View Full Version : U.S. Urges Inquiry Into Putin Election Landslide

12-04-2007, 07:48 AM
US urges inquiry into Putin election landslide


(Gold9472: Would the U.S. have listened to Russia if they urged us for an inquiry into the 2000 and 2004 elections?)

By Adrian Blomfield and Richard Holt
Last Updated: 8:01am GMT 03/12/2007

The US has called for an investigation into claims of vote-rigging after President Vladimir Putin's party swept to a landslide victory in Russia.

The result clears the way for the president to retain his grip on power even after he is required to step down next year at the end of his second term.

Whether he plans to do so as president, prime minister or from some other post is only likely to become apparent later this month.

The Kremlin has hailed the result as a sign that voters want Mr Putin to maintain his influence.

"Russian voters spoke in favour of United Russia, thus supporting President Putin's course, and spoke in favour of it being continued after the current president's second term ends," a Kremlin spokesman told Reuters.

The Communists, who came second with just under 12 per cent of the vote, have vowed to challenge the result in the courts.

"Early reports from Russia include allegations of election-day violations. We urge Russian authorities to investigate these claims," said Gordon Johndroe, a spokesman for White House national security council.

The US had criticised Moscow for stifling dissent before the poll. Mr Putin replied by telling the West not to poke their "snotty noses" into Russian affairs.

Critics called the vote "the most dishonest" in post-Soviet history, outstripping even Boris Yeltsin's questionable re-election in 1996.

Gennady Zyuganov, the Communist party leader, said: "If under Yeltsin there were two ways to get votes - intimidation and ballot fixing - now they have thought up at least 15 ways to entrap and betray voters."

Although voters had a choice of 11 parties, the only ones with a chance of making it into Russia's notoriously feckless Duma are either creations of the Kremlin or loyal to it.

Even the Communist Party is reluctant to criticise Mr Putin openly - even if it is allowed to oppose the government on peripheral matters.

Yabloko and the Union of Right Forces, two pro-Western parties, were allowed to take part.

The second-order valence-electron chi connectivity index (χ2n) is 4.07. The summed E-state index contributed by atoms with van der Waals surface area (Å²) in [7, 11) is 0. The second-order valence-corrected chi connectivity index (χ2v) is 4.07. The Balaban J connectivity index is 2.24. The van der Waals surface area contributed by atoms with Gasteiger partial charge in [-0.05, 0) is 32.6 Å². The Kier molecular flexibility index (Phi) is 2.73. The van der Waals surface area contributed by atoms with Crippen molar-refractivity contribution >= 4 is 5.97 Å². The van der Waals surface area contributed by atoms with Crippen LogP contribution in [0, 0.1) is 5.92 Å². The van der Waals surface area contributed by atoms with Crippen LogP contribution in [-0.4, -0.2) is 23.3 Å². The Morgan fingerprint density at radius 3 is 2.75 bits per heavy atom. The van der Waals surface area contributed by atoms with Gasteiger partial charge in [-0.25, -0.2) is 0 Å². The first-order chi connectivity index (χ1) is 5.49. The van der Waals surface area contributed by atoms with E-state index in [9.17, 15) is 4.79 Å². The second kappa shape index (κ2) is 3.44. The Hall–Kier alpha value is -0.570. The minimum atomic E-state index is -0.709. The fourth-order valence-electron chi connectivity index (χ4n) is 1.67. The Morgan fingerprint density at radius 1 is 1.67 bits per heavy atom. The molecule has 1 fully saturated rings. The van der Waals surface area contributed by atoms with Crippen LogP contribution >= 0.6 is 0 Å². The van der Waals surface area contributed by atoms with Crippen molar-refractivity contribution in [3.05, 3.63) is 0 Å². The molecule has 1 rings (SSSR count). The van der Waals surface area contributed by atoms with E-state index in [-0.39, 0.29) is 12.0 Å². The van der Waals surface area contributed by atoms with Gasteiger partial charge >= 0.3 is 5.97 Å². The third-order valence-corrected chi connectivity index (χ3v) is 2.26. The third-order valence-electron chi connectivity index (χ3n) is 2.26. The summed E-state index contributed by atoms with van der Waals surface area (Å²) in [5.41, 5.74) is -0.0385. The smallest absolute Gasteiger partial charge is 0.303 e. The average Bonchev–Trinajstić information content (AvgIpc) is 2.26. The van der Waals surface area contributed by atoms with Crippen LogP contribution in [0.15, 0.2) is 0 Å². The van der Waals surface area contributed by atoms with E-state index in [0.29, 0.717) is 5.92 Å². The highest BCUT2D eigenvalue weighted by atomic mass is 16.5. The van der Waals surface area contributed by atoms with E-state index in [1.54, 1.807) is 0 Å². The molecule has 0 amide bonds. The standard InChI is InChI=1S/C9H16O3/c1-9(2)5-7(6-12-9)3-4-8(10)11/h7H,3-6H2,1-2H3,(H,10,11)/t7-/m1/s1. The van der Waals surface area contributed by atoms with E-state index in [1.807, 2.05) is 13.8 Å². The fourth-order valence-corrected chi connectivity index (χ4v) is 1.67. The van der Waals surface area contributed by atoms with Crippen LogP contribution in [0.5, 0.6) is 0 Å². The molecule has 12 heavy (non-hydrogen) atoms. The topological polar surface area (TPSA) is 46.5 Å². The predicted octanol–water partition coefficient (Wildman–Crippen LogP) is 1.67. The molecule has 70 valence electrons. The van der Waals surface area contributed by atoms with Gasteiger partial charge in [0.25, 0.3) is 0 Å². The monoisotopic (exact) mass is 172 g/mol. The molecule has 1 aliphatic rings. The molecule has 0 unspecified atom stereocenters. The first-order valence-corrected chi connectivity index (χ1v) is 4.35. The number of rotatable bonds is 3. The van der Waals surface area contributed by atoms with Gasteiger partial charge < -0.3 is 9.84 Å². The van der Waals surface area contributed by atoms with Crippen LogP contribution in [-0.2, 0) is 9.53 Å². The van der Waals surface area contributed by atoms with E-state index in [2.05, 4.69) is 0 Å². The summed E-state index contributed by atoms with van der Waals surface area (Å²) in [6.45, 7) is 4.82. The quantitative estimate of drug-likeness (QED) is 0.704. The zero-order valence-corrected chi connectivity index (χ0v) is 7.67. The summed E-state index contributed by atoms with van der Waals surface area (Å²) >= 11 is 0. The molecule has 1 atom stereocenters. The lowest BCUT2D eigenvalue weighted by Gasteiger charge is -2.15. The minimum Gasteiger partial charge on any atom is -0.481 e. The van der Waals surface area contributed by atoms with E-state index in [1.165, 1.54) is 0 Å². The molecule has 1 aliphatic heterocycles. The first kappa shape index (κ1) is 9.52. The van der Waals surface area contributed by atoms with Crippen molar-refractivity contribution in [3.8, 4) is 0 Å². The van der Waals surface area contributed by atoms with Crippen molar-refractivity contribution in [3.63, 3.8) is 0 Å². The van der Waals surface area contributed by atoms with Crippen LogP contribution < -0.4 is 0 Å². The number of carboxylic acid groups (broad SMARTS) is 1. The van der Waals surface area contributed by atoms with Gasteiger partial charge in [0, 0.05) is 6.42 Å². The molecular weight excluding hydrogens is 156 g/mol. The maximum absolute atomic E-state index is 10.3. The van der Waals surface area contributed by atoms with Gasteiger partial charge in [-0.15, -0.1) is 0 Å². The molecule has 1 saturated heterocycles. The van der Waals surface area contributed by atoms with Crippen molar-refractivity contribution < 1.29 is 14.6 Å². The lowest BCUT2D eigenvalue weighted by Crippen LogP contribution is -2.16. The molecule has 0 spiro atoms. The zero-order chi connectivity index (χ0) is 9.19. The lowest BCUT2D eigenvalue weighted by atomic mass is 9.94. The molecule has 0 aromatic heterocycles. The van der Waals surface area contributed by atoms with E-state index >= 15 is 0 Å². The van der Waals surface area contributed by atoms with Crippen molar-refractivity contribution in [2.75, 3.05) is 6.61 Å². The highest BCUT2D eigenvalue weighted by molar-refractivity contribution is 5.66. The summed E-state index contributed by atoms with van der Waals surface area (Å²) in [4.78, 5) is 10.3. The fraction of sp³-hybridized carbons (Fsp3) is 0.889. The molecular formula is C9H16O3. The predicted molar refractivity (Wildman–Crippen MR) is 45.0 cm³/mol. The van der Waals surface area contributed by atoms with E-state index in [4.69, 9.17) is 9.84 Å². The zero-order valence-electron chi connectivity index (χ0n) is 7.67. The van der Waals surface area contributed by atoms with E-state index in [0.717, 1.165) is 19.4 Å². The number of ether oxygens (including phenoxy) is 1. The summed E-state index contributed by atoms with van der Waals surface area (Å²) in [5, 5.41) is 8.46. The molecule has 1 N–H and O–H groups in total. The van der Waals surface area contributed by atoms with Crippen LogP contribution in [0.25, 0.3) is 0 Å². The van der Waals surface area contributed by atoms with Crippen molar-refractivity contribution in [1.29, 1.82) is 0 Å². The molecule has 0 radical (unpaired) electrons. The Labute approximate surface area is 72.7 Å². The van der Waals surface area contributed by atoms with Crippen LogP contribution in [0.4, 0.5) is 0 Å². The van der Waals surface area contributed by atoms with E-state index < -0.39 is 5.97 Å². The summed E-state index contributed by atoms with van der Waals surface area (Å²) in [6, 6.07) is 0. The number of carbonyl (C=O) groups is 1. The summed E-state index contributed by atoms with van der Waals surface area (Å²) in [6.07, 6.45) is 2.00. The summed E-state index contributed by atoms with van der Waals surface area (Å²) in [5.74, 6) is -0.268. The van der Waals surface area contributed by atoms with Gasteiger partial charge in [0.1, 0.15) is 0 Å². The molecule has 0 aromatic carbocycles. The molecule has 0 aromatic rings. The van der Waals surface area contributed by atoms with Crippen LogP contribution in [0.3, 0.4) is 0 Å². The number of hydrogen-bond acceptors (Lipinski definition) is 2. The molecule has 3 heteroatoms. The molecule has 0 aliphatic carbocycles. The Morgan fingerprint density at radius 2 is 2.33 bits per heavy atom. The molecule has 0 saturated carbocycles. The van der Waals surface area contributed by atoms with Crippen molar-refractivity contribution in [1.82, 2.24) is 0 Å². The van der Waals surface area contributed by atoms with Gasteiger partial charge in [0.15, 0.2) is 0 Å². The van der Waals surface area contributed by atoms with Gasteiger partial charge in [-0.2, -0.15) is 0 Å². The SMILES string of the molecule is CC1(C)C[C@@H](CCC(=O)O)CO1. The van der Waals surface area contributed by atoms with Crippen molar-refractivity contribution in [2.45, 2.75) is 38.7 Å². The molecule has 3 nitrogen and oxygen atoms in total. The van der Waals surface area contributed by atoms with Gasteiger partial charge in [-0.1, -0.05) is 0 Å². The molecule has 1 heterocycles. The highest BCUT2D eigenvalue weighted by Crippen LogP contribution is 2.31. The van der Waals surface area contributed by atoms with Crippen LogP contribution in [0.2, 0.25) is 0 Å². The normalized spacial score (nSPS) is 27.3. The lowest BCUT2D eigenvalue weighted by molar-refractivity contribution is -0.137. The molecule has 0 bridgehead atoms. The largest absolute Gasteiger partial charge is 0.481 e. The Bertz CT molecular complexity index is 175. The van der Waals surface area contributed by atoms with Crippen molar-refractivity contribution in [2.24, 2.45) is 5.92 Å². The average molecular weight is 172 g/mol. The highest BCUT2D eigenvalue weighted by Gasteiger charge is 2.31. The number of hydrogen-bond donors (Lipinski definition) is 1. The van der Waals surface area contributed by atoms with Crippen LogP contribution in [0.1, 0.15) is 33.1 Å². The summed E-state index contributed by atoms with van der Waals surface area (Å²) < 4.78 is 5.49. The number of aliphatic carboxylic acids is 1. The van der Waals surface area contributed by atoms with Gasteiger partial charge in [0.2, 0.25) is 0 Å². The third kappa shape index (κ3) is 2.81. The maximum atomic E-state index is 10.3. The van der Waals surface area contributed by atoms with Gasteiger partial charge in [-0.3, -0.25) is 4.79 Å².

Critics say this was because their failure to unite meant there was no chance of them crossing the seven per cent threshold needed to gain representation in the Duma.

Mr Putin's most serious opponents, an unlikely coalition of pro-Western liberals and radical nationalists known as The Other Russia, were prevented from standing.

Its leader, the former chess champion Garry Kasparov, was jailed for five days last weekend after being found guilty of participating in an unlawful opposition protest that police violently broke up.

"They are not just rigging the vote, they are raping the whole electoral system," Mr Kasparov said after casting a deliberately spoiled ballot. "These elections are a reminder of Soviet elections when there was no choice."

While the elections lack international legitimacy after Europe's main observer body boycotted the poll, many Russians appeared happy to endorse the president by supporting United Russia.

Yelena Parinova, an economist, said as she left a polling station: "Instead of drinking vodka we drink something healthier because we have something to live for now. For the first time we have a government we can trust."

Affection for Mr Putin is widespread, thanks to Russia's energy-driven economic boom and the censorship of much of the media.

The election campaign has been almost laughably one-sided. State television has lavished positive coverage on United Russia, whose billboards has been almost omnipresent across the country.

Some academics, civil servants and students claim to have been threatened with dismissal or expulsion if they did not vote for United Russia, while opposition protests have been broken up violently.

Many Russians believe that the loss of freedom has been an acceptable price to pay for the stability they have enjoyed in the past few years - but not everyone agrees.

"Stability isn't really stability if basic human rights are violated," said Georgy Tskhadadze, a 23-year-old analyst, after casting his vote for the Union of Right Forces.

"I don't want to live in a country where repression, the absence of freedom of speech and political prisoners are again the norm."

Russian parliamentary election by the numbers

60 per cent turnout at the election - higher than in 2003 despite widespread apathy. Critics said the figure had been inflated to add legitimacy to Mr Putin's victory.
11 parties contested the polls, including ciphers, loyalists and no-hopers created by the Kremlin.
300 observers monitored an election in a country that spans 11 time zones after Europe's main observer mission boycotted the poll. Mr Putin told Western leaders to keep their "snotty noses" out of the election.

12-04-2007, 09:34 PM
Putin seems to be a 10X better leader than Bush. People's lives are a lot better and they've got a lot more money going around in the general public.

12-04-2007, 10:22 PM
Putin and Bush are both elements of the deep state.

That either one of them should talk about the integrity of anything ever just makes me laugh.